Not so confident about Noem’s favorability is, which posted: “It’s been a rough week for South Dakota Republican Governor Kristi Noem, who until recently looked like a strong contender for Trump’s #2 on the GOP ticket. In the midst of a PR tour she surely hoped would be a victory lap of sorts, hyping the release of her new memoir, ‘No Going Back,’ Noem has spent the last several days, well, going back, feebly defending the indefensible – she once shot and killed a puppy because it was a poor hunting dog – and haplessly trying to explain away the unexplainable – she invented a fantastical story about once meeting and ‘staring down’ North Korean leader Kim Jong Un. But wait, there’s more! Noem also wrote in her career-killing autobiography that her first priority should she ever make it into the White House would be to personally put down President Biden’s dog, Commander. Looks like Noem will have plenty of time to work on volume two of her life story, ‘No Going Forward.'”

Let’s not forget those GOP dog stories that are still in circulation: Who can forget Richard Nixon and Checkers? Or Seamus who rode on the roof of Mitt Romney’s car for a 12-hour road trip? Then there’s Florida governor Rick Scott’s adopted dog, Reagan, which was abandoned in 2012 for doing dog stuff. And Ronald Reagan’s dog – famous for humping Ed Meese’s leg? Two guys were walking their leashed dogs on a hot day when they passed a bar, so one suggests they pop in for a cold one. The other reminds him of health laws, believing it was improbable that dogs would be accepted inside. Determined, the first guy tells his companion to wait and watch. Adjusting his sunglasses, he walks into the bar with his dog and is immediately told to leave…no dogs! The guy protests that he is blind and has a seeing-eye dog, which gets him an apology, a beer, and a water dish for the dog from the bartender. The second guy, encouraged, tries the same tactic, whereupon the bartender tries to bounce him. The guy responds, “Hey, can’t you see I’m blind? This is my guide dog!” Response from the bartender is quick, “Guide dog? That’s a chihuahua!” Momentarily taken aback, the guy says in disbelief, “What?? They gave me a chihuahua??”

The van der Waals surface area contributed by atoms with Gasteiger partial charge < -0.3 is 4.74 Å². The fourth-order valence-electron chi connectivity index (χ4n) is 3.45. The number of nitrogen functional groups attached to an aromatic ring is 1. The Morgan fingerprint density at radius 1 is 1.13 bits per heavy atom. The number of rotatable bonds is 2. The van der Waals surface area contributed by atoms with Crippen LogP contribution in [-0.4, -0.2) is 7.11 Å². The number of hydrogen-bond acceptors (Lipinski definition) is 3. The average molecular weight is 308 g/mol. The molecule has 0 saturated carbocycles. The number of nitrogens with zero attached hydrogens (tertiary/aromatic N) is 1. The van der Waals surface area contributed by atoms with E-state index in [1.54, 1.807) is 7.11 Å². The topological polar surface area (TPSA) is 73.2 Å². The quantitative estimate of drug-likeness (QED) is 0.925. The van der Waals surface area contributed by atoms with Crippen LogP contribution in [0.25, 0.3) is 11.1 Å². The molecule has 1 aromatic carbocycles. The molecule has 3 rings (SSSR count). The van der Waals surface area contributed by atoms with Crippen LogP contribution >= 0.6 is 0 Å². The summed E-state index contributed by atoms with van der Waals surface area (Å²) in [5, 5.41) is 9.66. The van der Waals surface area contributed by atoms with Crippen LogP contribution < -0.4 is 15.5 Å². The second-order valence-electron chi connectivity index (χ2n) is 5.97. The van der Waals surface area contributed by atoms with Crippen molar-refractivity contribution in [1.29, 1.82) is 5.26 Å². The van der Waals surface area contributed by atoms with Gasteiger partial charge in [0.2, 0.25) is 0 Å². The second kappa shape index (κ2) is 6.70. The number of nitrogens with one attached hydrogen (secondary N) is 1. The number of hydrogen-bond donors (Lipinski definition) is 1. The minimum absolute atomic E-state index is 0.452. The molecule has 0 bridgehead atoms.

Dale Matlock, a Santa Cruz County resident since 1968, is the former owner of The Print Gallery, a screenprinting establishment. He is an adherent of The George Vermosky school of journalism, and a follower of too many news shows, newspapers, and political publications, and a some-time resident of Moloka’i, Hawaii, U.S.A., serving on the Board of Directors of Kepuhi Beach Resort. Email:


EAGAN’S SUBCONSCIOUS COMICS. View classic inner-view ideas and thoughts with Subconscious Comics a few flips down.

EAGAN’S DEEP COVER. See Eagan’s “Deep Cover” down a few pages. As always, at you will find his most recent  Deep Cover, the latest installment from the archives of Subconscious Comics, and the ever entertaining Eaganblog.


“…go, shawty. It’s your birthday. We gon’ party like it’s yo birthday.”
~50 Cent

“Inside every older person is a younger person—wondering what the hell happened.”
~Jennifer Yane

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~Brigitte Bardot

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~John Lennon

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~Eleanor Roosevelt


Caroline Rhea is really funny 🙂